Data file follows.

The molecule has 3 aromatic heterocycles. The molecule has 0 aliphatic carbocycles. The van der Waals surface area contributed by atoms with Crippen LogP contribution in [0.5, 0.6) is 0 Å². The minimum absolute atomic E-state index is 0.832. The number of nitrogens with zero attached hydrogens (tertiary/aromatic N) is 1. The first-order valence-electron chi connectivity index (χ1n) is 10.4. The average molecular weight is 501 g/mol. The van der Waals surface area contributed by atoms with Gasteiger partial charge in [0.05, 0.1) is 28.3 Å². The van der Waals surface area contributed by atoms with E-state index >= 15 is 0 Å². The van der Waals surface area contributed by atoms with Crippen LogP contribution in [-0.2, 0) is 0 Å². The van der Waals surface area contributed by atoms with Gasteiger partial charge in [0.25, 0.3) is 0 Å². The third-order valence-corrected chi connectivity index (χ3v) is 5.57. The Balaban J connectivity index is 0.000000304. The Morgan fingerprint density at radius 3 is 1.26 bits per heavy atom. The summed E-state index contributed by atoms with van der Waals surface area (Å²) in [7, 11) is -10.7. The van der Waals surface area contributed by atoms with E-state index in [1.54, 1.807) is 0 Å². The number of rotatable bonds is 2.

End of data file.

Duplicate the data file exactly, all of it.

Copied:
The molecule has 3 aromatic heterocycles. The molecule has 0 aliphatic carbocycles. The van der Waals surface area contributed by atoms with Crippen LogP contribution in [0.5, 0.6) is 0 Å². The minimum absolute atomic E-state index is 0.832. The number of nitrogens with zero attached hydrogens (tertiary/aromatic N) is 1. The first-order valence-electron chi connectivity index (χ1n) is 10.4. The average molecular weight is 501 g/mol. The van der Waals surface area contributed by atoms with Gasteiger partial charge in [0.05, 0.1) is 28.3 Å². The van der Waals surface area contributed by atoms with E-state index >= 15 is 0 Å². The van der Waals surface area contributed by atoms with Crippen LogP contribution in [-0.2, 0) is 0 Å². The van der Waals surface area contributed by atoms with Gasteiger partial charge in [0.25, 0.3) is 0 Å². The third-order valence-corrected chi connectivity index (χ3v) is 5.57. The Balaban J connectivity index is 0.000000304. The Morgan fingerprint density at radius 3 is 1.26 bits per heavy atom. The summed E-state index contributed by atoms with van der Waals surface area (Å²) in [7, 11) is -10.7. The van der Waals surface area contributed by atoms with E-state index in [1.54, 1.807) is 0 Å². The number of rotatable bonds is 2.